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New facility energizes students at NLC

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DAWSON CREEK – Students in northern British Columbia can stay closer to home and receive training for jobs in health professions and in the clean energy sector now that Energy House and the renovated Health Sciences Building have officially opened at the Dawson Creek campus of Northern Lights College (NLC).

Prime Minister Stephen Harper, along with Premier Christy Clark and Blair Lekstrom, MLA for Peace River South, joined executive, faculty, staff and students today to celebrate completion of the two buildings.

“Our government is committed to creating jobs by providing youth with the tools and the training they need to succeed in tomorrow’s economy,” said Prime Minister Harper. “The new facilities being opened today will help address the growing national demand for nurses and provide trained professionals to help drive Canada’s burgeoning clean energy industry.”

NLC received more than $10 million from the provincial and federal governments for the two projects through the Knowledge Infrastructure Program, part of both governments’ commitment to repair and expand research and educational facilities at post-secondary institutions.

Premier Christy Clark speaks at NLC.

Premier Christy Clark speaks at NLC.

“This is about building an educated and skilled workforce, ready to take on the jobs of tomorrow,” said Premier Christy Clark.  “As we open these new facilities we’re opening up new opportunities for students who want to pursue careers in clean energy or health in communities close to the ones they grew up in.”

Energy House is a crucial component of the Centre for Clean Energy Technologies at NLC, and is an important resource for the community of Dawson Creek. It contains a lab for students to learn how to implement renewable energy and energy efficiency projects. It will also serve as a demonstration venue for the local community, showing ways that green energy can be integrated.

The Health Sciences Building – a 45-year-old former vocational school – was transformed into a state-of-the-art facility that is home to the health-care assistant and practical nursing programs. The renewed building has three labs – science, nursing and simulation; five classrooms – four of which are wired for videoconferencing; as well as a 100-seat amphitheatre.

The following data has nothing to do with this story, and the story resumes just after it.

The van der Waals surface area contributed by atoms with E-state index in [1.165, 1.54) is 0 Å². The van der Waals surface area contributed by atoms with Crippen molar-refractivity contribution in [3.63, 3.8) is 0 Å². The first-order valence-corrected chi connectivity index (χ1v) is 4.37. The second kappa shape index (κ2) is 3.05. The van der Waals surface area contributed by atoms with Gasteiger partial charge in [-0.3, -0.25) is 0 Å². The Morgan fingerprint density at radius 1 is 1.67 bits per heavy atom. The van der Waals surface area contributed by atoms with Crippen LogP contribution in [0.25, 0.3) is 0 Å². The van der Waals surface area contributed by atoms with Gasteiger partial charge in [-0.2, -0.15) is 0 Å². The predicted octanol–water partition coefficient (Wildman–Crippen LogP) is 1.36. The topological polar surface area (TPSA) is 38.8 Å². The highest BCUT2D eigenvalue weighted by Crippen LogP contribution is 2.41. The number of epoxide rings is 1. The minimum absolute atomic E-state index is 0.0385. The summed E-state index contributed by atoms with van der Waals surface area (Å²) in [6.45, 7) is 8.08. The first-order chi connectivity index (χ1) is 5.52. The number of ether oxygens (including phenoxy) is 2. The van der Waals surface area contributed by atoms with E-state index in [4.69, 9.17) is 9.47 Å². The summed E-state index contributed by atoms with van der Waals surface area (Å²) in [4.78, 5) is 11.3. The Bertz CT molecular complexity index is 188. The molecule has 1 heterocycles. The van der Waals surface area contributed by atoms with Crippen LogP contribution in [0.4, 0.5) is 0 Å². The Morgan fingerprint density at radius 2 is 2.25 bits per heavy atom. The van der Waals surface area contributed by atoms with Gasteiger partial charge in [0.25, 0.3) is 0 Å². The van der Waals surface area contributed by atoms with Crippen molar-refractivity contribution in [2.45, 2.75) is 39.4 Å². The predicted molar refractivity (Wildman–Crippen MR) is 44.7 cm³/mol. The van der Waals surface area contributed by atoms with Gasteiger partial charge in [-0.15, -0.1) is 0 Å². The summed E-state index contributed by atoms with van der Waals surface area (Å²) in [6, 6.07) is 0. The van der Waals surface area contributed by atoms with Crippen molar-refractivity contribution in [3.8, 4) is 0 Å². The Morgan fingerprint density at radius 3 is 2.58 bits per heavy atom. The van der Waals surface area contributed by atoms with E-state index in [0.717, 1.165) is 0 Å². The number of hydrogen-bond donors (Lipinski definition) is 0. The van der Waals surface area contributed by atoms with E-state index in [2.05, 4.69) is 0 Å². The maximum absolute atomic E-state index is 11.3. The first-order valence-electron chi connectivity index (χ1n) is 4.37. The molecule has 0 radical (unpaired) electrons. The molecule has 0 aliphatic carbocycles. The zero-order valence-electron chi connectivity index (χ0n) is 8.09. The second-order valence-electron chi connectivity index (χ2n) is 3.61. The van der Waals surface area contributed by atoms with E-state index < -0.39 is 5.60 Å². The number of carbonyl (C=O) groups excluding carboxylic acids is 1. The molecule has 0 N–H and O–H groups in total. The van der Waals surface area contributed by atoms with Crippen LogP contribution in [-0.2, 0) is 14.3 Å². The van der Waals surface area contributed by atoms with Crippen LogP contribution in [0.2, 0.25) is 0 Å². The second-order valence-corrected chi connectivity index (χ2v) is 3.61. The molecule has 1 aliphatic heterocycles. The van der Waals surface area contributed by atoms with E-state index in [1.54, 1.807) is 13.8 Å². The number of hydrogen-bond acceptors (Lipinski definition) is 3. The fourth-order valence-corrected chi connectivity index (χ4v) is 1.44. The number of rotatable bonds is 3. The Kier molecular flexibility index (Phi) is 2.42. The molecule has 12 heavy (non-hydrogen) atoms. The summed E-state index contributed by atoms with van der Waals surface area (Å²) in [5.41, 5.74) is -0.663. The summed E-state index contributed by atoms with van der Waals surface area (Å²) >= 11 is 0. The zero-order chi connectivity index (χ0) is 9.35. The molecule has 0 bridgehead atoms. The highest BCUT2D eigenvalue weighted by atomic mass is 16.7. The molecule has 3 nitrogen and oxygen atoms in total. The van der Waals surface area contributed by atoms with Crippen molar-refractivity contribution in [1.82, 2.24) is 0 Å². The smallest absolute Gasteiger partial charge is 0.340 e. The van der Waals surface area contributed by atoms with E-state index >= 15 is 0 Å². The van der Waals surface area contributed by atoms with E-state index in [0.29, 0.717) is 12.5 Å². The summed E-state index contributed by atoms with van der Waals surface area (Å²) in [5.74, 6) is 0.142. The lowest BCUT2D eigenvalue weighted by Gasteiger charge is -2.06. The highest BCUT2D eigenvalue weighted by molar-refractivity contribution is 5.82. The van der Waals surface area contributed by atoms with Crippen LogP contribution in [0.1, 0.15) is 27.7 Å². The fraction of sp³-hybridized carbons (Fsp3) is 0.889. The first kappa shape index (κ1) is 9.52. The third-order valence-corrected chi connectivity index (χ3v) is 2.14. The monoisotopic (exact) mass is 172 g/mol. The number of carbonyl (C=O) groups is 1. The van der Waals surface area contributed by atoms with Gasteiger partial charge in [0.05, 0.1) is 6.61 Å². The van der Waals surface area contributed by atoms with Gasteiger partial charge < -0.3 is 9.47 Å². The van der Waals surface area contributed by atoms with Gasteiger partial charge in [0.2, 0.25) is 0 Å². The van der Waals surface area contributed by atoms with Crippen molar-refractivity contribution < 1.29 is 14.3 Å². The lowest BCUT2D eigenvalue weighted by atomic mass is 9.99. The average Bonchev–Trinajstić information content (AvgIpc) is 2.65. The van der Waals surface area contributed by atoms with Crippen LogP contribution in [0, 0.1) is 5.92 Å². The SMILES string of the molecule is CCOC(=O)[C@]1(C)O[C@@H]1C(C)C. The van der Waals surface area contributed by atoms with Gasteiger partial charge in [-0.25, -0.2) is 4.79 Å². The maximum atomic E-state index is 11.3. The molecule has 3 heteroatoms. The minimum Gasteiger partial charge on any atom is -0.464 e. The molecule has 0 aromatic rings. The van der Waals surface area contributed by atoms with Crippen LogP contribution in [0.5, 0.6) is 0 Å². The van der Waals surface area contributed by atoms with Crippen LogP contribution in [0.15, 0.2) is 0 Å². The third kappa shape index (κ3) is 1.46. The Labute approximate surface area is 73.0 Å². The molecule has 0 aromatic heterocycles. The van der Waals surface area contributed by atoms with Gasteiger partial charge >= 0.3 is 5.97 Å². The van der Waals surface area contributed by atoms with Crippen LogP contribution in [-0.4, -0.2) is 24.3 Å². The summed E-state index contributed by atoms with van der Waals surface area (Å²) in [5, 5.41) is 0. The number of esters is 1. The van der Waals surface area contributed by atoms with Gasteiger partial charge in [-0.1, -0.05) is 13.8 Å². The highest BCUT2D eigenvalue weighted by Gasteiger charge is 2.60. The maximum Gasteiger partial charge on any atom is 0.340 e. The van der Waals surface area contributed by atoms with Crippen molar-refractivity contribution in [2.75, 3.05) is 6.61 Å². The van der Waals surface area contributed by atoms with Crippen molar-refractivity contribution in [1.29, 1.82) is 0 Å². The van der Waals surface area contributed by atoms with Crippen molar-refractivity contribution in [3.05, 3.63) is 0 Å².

“This is a great day for Northern Lights College and the community of Dawson Creek,” said Lekstrom.  “It’s the culmination of years of planning and work to bring these two projects to fruition. I know that because of these resources and the opportunities they provide, students at Northern Lights will be even better equipped to achieve their goals and find good jobs to support their families for the future.”

“At Northern Lights College, we understand the importance of providing quality learning opportunities in program areas that are integral to the growth of our regional communities and economy,” said Laurie Rancourt, president of Northern Lights College. “Thanks to the generous contributions of the provincial and federal governments towards the construction of Energy House and the Health Sciences Building, we are now better equipped than ever to enhance our existing programming, and to develop new programs, partnerships and collaborations in the fields of health care and clean energy technology.”

These were among 39 projects at post-secondary institutions across the province that were part of the Knowledge Infrastructure Program, a joint federal-provincial investment designed to renew infrastructure at post-secondary institutions across B.C. while also providing local jobs for communities.

The Knowledge Infrastructure Program is helping to provide economic stimulus and promote employment by creating jobs for engineers, architects, tradespeople and technicians. In B.C. the federal government is providing up to 50 per cent of the cost of selected projects on a cost-share basis with the Province. The total investment in these projects is over $520 million including contributions from institutions.

Quick facts

·  Energy House fulfills all its energy needs – electricity and heating – via solar panels, biomass boiler and geo-exchange systems; it also powers parts of the campus.

·  It also includes a fully functional training laboratory for wind turbine maintenance, along with classrooms.

·  Energy House has been built to LEED platinum standards – the highest in the Leadership in Energy and Environmental Design building rating system.

·  Northern Lights College opened in 1975. It has campus locations in Chetwynd, Dawson Creek, Fort Nelson, Fort St. John, and Tumbler Ridge, along with access centres in Atlin, Dease Lake and Hudson’s Hope.

·  The Province is providing $17.5 million in annual operating grants to Northern Lights College for 2011/12 – since 2001/02, grants have increased by 19.9 per cent.